‘Healing Art Stories” is more a testament than an exhibit.
Its curator, noted artist and art writer Janet Purcell, understands firsthand the connection among art, health and hope.
“I’d been a caretaker for my late husband who had multiple sclerosis and finally became totally paralyzed and died,” the Hopewell-based Times of Trenton columnist says. “During that terrible time doing my art helped me find a place of peace and helped me heal after his death. I knew of other artists who had and were having the same experience.”
“I agreed (to curate a show) and said we needed to not only see their art, but we needed to hear their stories. So I told each artist I invited they would be required to write an essay about how creating their art has helped them heal.”
As shown in the following excerpted comments, their remarks are revealing:
“Creating art aided me during a recent crisis,” says Hopewell painter and mixed media artist Aurelle Purdy Sprout. “While recently hospitalized for stage one lung cancer, the process of enduring surgery, to waking up and realizing that I eventually would be all right, gave me such joy that I couldn’t wait to recover — first of all to be part of life itself — but also to return to the world of art. Even while in ICU, the surgeon (also a painter) and I shared via Smartphones our respective artwork/websites! What a rush of excitement and hope! (Creating art) feeds my curiosity, grounds my body, lifts my spirit, and connects me positively with life itself.”
Titusville painter NJ DeVico writes: “Having a terminal disease … When I work — actually, it’s more like play — I go into a zone and don’t worry about anything: Not my platelet count, not my next chemo session, not the pile of hospital bills accumulating, nor my health insurance woes. The world is just me and my juicy, intense Sennelier oil pastels. Living color. I almost died after my bone marrow transplant didn’t work. That’s when I got comfortable doing abstracts. It was the first time I didn’t care if anyone might say or think, ‘My five-year-old can do that.’ Yup, when you realize the end could be near, you don’t give a damn about a lotta things that you wasted time on before. It’s quite liberating. I’m not unlucky because I’ve got leukemia. I’m lucky because I’m an artist.”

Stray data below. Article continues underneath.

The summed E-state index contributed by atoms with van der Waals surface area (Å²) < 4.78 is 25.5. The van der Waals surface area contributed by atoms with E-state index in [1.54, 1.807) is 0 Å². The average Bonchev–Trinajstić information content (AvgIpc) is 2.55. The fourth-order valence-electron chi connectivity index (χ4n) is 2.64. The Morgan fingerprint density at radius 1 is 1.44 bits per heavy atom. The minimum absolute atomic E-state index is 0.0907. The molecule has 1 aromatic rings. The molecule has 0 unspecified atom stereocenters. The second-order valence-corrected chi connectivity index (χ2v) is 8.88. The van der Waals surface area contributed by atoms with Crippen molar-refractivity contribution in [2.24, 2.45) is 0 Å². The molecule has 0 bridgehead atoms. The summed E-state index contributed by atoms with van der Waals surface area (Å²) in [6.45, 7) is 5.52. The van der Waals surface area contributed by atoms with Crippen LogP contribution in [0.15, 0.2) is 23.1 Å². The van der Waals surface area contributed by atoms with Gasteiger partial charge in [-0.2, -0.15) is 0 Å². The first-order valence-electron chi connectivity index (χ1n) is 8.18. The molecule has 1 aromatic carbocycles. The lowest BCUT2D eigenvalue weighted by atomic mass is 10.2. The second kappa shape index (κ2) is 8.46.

“I lead two lives,” says Hopewell mixed-media artist and Capital Health Arts and Healing Committee member Jane Zamost. “The first as a studio artist and the second as a healing one at my local hospital. For me, the medium utilized is irrelevant; it is simply the act of creation that stirs me. When working in my studio, guiding patients at bedside and witnessing people’s responses to art, I am continually amazed at the restorative impact that art holds for both its maker and audience. The heart slows, the mind focuses, the rhythm of the room transforms. This response to art has made my business desires crystallize — to bring forth optimism to homes and hospitals. Where art soothes, hope rises.”
And Hopewell Township sculptor Janis Blayne Paul will only say, “My work is always rooted in the intention for wellness, compassion, hope and healing. Each work of art is an exercise in mindfulness. Creating art that resonates and brightens my spirit inspires a purposeful life. That is does so for others as well is more than I could have hoped for.”
Other artists speak through third-person statements. Tyler Bell, a 24-year-old Pennington resident with autism, says,“painting makes autism take a back seat, removing anxiety and stim and revealing the gifts and the soul hidden behind the mask of this disorder.”
Although Purcell says, “This show is important to me,” it seems bigger than that and a lifeline to hope for the artists — and others.
Healing Art Stories, Capital Health Medical Center, Hopewell. Through Monday, Oct. 16. (609) 537-6073.
A version of this story appeared last month in U.S. 1 Newspaper.